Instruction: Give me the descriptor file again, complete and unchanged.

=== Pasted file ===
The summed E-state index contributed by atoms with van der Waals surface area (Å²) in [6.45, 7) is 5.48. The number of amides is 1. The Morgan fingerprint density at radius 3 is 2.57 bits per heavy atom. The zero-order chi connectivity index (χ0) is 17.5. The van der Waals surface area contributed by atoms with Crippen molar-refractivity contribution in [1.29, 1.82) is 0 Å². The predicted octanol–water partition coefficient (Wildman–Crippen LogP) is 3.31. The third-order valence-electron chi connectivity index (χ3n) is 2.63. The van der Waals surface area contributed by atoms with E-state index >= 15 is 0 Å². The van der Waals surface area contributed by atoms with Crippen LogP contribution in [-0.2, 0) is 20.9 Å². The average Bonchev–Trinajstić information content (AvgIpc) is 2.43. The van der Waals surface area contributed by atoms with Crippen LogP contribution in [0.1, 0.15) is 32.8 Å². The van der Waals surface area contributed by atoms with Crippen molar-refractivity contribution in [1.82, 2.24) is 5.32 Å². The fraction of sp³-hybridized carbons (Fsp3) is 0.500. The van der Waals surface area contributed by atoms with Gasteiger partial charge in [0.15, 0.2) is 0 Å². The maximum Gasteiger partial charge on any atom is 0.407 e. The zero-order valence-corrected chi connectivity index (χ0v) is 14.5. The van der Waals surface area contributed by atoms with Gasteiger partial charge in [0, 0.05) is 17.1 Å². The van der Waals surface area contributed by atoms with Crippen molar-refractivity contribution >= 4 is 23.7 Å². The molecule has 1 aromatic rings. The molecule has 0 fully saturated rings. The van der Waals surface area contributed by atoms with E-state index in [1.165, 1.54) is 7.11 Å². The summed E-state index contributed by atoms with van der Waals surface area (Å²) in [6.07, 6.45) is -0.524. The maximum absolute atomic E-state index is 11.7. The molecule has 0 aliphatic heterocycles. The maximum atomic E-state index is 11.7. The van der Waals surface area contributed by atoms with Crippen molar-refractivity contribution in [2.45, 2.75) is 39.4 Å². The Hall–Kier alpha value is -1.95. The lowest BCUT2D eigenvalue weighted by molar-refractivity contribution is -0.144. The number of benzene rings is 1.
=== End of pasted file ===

The summed E-state index contributed by atoms with van der Waals surface area (Å²) in [6.45, 7) is 5.48. The number of amides is 1. The Morgan fingerprint density at radius 3 is 2.57 bits per heavy atom. The zero-order chi connectivity index (χ0) is 17.5. The van der Waals surface area contributed by atoms with Crippen molar-refractivity contribution in [1.29, 1.82) is 0 Å². The predicted octanol–water partition coefficient (Wildman–Crippen LogP) is 3.31. The third-order valence-electron chi connectivity index (χ3n) is 2.63. The van der Waals surface area contributed by atoms with E-state index >= 15 is 0 Å². The van der Waals surface area contributed by atoms with Crippen LogP contribution in [-0.2, 0) is 20.9 Å². The average Bonchev–Trinajstić information content (AvgIpc) is 2.43. The van der Waals surface area contributed by atoms with Crippen LogP contribution in [0.1, 0.15) is 32.8 Å². The van der Waals surface area contributed by atoms with Crippen molar-refractivity contribution in [1.82, 2.24) is 5.32 Å². The fraction of sp³-hybridized carbons (Fsp3) is 0.500. The van der Waals surface area contributed by atoms with Gasteiger partial charge in [0.15, 0.2) is 0 Å². The maximum Gasteiger partial charge on any atom is 0.407 e. The zero-order valence-corrected chi connectivity index (χ0v) is 14.5. The van der Waals surface area contributed by atoms with Gasteiger partial charge in [0, 0.05) is 17.1 Å². The van der Waals surface area contributed by atoms with Crippen molar-refractivity contribution >= 4 is 23.7 Å². The molecule has 1 aromatic rings. The molecule has 0 fully saturated rings. The van der Waals surface area contributed by atoms with E-state index in [1.165, 1.54) is 7.11 Å². The summed E-state index contributed by atoms with van der Waals surface area (Å²) in [6.07, 6.45) is -0.524. The maximum absolute atomic E-state index is 11.7. The molecule has 0 aliphatic heterocycles. The maximum atomic E-state index is 11.7. The van der Waals surface area contributed by atoms with Crippen molar-refractivity contribution in [2.45, 2.75) is 39.4 Å². The Hall–Kier alpha value is -1.95. The lowest BCUT2D eigenvalue weighted by molar-refractivity contribution is -0.144. The number of benzene rings is 1.